• Khunag of Albion joins the party as the sixth ranger. He has little role for awhile. Then at one point, the player must infiltrate the cult he once belonged to, and he's the only guide available. He 'guides' the player into declaring war on the cult, slaughtering their best warriors and eventually killing the leader, with whom he had a score to settle.
  • In Another Day, the bonus chapter of The World Ends with You, Rhyme, of all people note  pulls this on Neku...er, Shuto's team of Tin Pin Slammer-playing heroes.
    • Defied in NEO: The World Ends with You with Shoka. Originally joining the Wicked Twisters as a mole to spy on them for the Reapers' benefit, she felt incredibly guilty betraying her teammates who considered her a friend. She ends up fully defecting from the Reapers and permanently joining the Wicked Twisters.
  • In Baldur's Gate II: Shadows of Amn, your starting party consists of entirely of characters from the first game... and Yoshimo. Guess who betrays you?
  • Onef of The Banner Saga. Is recruited from Frostvellr, and fills out this role in the party. Invariably turns on the party later on, as pointed out by their class title "Backbiter". Ends up killing a good number of your clansmen along with Egil, and Oddleif comes scarily close to dying as well.
  • Harle in Chrono Cross, twice, betraying Lynx for you because you are Lynx and then betraying you for the Dragons after you beat FATE.
  • Final Fantasy series
    • In Final Fantasy IV, when returning to Baron, you run into Cecil's old friend Chancellor Baigan. He "joins" your party (despite the fact that your party is already full; the game doesn't allow six playable characters to be used at once) and he follows along behind you (unlike all the other party members who aren't shown on screen during normal gameplay). He is revealed as a monster in disguise about five seconds later. In the DS remake, this is played as a cutscene and Baigan has a new 3D model, and he immediately reveals himself as a monster in the cutscene.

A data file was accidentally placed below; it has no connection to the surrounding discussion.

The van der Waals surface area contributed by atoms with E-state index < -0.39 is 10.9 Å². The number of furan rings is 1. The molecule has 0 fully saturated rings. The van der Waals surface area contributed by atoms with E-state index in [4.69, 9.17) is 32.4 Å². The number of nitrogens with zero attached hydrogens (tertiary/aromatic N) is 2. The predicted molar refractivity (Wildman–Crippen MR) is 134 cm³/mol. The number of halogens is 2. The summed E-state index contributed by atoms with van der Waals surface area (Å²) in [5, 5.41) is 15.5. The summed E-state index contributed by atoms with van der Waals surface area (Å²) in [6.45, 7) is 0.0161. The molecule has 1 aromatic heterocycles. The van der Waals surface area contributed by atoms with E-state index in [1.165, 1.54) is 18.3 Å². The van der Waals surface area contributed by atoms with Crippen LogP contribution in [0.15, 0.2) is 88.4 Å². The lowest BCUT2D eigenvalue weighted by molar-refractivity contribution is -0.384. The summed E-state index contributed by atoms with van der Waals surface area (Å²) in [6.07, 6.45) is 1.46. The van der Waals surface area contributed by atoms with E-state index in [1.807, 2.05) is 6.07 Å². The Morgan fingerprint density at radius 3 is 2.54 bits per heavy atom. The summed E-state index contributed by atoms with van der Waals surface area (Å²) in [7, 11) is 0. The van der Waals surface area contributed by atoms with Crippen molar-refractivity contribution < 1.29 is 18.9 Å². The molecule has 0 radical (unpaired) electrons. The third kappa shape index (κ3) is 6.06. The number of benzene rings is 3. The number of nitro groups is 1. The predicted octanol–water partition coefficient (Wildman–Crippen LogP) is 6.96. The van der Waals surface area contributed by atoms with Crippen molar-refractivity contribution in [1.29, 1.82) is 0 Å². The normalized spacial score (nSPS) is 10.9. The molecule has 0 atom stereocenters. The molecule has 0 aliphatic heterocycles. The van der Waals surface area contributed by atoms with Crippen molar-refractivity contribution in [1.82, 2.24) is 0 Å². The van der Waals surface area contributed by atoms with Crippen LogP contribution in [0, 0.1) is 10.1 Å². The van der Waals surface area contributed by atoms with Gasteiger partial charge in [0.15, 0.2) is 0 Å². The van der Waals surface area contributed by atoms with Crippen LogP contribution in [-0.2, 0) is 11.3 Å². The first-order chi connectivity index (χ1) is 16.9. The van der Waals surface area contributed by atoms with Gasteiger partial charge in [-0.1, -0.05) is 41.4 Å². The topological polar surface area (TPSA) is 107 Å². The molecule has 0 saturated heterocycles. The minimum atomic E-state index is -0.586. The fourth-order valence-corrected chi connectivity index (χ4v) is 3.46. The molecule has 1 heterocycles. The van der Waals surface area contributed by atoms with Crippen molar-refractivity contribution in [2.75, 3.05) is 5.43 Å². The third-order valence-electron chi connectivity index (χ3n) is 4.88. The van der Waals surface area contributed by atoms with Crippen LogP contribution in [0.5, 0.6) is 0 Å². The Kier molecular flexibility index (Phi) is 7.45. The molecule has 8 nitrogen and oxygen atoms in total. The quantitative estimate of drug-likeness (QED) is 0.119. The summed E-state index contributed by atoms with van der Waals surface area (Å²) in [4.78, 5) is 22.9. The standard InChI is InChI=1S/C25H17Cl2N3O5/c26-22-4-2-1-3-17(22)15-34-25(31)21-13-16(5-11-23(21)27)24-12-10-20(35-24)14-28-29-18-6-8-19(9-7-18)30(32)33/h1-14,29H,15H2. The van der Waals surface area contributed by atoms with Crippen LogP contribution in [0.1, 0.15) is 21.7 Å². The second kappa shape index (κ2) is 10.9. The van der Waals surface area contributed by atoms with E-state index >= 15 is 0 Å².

• Final Fantasy X - Maester Seymour, since he joins the party briefly before turning out to be an Omnicidal Maniac.
    • Final Fantasy XII offers one for both sides: The heroes get Vossler, and the villains get Gabranth.
    • Final Fantasy Tactics gives us Algus/Argath, the guest for about half of Chapter 1. Also Gafgarion, a guest for several battles during Chapter 2.
    • Final Fantasy Tactics A2 gives us Adelle, though she's merely Brainwashed and Crazy.
  • Played with in Fire Emblem Fates. The Avatar unintentionally becomes one in the Conquest version of the game when they return to their adopted family in Nohr after being reunited with and fighting alongside their biological one in Hoshido for a while.
  • Aydana Kozlova in Ghost Recon: Shadow Wars is a subversion of this trope. She seemed to betray the team and released the enemy that The Squad had just captured. It turns out that she only released him so the team would be able to track him down and lead them to the Big Bad. Then she rejoined your team and was Easily Forgiven.